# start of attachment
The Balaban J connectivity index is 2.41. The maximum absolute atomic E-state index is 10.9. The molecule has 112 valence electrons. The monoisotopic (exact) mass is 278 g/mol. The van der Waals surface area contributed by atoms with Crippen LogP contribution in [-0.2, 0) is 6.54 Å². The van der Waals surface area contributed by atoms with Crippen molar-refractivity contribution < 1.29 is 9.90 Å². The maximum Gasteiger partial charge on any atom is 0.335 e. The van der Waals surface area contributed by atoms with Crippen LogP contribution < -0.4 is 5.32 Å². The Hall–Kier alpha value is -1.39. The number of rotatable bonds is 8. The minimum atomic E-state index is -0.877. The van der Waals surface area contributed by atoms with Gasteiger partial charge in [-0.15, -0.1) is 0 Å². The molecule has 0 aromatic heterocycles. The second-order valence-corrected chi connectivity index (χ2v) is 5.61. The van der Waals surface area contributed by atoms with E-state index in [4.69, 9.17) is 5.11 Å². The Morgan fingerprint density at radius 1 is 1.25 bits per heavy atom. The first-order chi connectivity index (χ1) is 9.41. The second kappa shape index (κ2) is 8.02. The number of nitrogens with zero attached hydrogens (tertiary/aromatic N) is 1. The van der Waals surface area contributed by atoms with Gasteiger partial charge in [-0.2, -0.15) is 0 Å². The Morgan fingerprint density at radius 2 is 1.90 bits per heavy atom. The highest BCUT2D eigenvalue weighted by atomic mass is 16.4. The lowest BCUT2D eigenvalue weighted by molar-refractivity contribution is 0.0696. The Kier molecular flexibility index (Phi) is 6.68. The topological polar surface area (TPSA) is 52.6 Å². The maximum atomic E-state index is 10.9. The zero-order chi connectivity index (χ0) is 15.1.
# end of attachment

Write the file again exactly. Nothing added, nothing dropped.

The Balaban J connectivity index is 2.41. The maximum absolute atomic E-state index is 10.9. The molecule has 112 valence electrons. The monoisotopic (exact) mass is 278 g/mol. The van der Waals surface area contributed by atoms with Crippen LogP contribution in [-0.2, 0) is 6.54 Å². The van der Waals surface area contributed by atoms with Crippen molar-refractivity contribution < 1.29 is 9.90 Å². The maximum Gasteiger partial charge on any atom is 0.335 e. The van der Waals surface area contributed by atoms with Crippen LogP contribution < -0.4 is 5.32 Å². The Hall–Kier alpha value is -1.39. The number of rotatable bonds is 8. The minimum atomic E-state index is -0.877. The van der Waals surface area contributed by atoms with Gasteiger partial charge in [-0.15, -0.1) is 0 Å². The molecule has 0 aromatic heterocycles. The second-order valence-corrected chi connectivity index (χ2v) is 5.61. The van der Waals surface area contributed by atoms with E-state index in [4.69, 9.17) is 5.11 Å². The Morgan fingerprint density at radius 1 is 1.25 bits per heavy atom. The first-order chi connectivity index (χ1) is 9.41. The second kappa shape index (κ2) is 8.02. The number of nitrogens with zero attached hydrogens (tertiary/aromatic N) is 1. The van der Waals surface area contributed by atoms with Gasteiger partial charge in [-0.2, -0.15) is 0 Å². The Morgan fingerprint density at radius 2 is 1.90 bits per heavy atom. The highest BCUT2D eigenvalue weighted by atomic mass is 16.4. The lowest BCUT2D eigenvalue weighted by molar-refractivity contribution is 0.0696. The Kier molecular flexibility index (Phi) is 6.68. The topological polar surface area (TPSA) is 52.6 Å². The maximum atomic E-state index is 10.9. The zero-order chi connectivity index (χ0) is 15.1.